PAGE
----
Purdy welcomes new Lords ruling on assisted dying, not suicide

By staff writers
July 30, 2009

In a landmark ruling from the House of Lords, the final appeal court in the UK, a woman with multiple sclerosis has won her court battle to have the law on assisted dying clarified.

Debbie Purdy had sought legal clarification as to whether her husband would be prosecuted if he ever accompanied her abroad to a clinic to assist in her death.

The Law Lords ruled today that Article 8 of the European Convention on Human Rights, the right to respect for private and family life, does extend to the manner and quality of her death.

The Director of Public Prosecutions, Keir Starmer, said he would now publish an interim policy on when prosecutions could occur by September, before putting the issue out to public consultation. Permanent policy will be published next Spring.

Ms Purdy herself told the BBC this afternoon (30 July 2009) that she hoped there could now be further progress in the ongoing debate about assisted dying - which she distinguished from assisted suicide, because it is about those cases where someone is already dying and the question is the timing and manner of that death.

Some religious groups, disability organisations and others have campaigned against any change to the law affecting assisted dying, or in some cases for any clarification other than the need for prosecution of those involved.

However, a majority of Church of England members have previously expressed cautious support for a controlled and compassionate decriminalisation of assisted dying and the theological ethicist, Professor Paul Badham is among those who have supported this view.

Most of the churches in Britain are opposed to assisted dying or suicide, but the Methodists and the URC have called for a moderate and reasoned debate, recognising the extreme and compassionate circumstances involved.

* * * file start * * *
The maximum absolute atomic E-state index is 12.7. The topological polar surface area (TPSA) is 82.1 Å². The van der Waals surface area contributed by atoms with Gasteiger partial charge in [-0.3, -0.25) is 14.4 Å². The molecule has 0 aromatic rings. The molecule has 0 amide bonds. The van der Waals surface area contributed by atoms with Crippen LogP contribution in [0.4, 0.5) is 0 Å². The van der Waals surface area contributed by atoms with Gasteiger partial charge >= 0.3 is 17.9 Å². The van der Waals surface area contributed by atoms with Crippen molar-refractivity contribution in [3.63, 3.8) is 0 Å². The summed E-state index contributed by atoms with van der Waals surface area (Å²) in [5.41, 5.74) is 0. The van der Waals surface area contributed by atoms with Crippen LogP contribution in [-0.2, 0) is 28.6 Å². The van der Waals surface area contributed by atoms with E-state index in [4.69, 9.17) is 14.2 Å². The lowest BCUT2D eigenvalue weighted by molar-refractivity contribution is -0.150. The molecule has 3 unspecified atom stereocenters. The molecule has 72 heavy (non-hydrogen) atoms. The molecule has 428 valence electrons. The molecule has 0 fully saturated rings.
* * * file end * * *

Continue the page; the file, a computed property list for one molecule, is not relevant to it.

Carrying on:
Many people are anxious that any change in the legal status of assisted dying might open the gates to wider change that would pressure or imperil people with disabilities and those living with terminal illnesses - many of whom do not wish to die prematurely.

There are also disputes over what has happened in places like Oregon in the US, where the law has been relaxed.

Some see assisted dying as distinct from assisted suicide, others as part of the same act or continuum. The BBC has recently persisted in using the terms as if they mean the same thing.

In one of the first public reactions to today's judgement, Naomi Phillips, Public Affairs Officer for the British Humanist Association (BHA), said “This is an exceptionally important ruling, given that it is the first time that a Court has accepted that Convention rights are invoked. Being able to die, with dignity, in a manner of our choosing must be a human right. In the Purdy case, it has been shown that the quality of her death is undeniably linked to the quality of her life.’

Ms Phillips continued: “It is also welcome that the judgment went further and has made clear that the Director of Public Prosecutions [wishes] to make clear what factors would be taken into account when deciding whether to prosecute someone who assists suicide abroad."

She added: "The judgment highlights yet again the urgent need for Parliamentarians to legislate to reform the law. This complex issue, involving personal freedom, compassion, dignity and safety concerns, needs to be addressed in clear, unambiguous legislation open to public scrutiny rather than decided at the discretion of one individual – the DPP. The decision of how one dies can be just as important how one chooses to live.”

Former Lord Chancellor, Lord Falconer, said it was a "very significant victory".

Simon Gillespie, chief executive of the MS Society, said: "There are 100,000 people with MS across the UK and most will live about as long as any of us.

He added: "The key to living well with MS is getting the right care and support from the point of diagnosis, including palliative care when it's needed."

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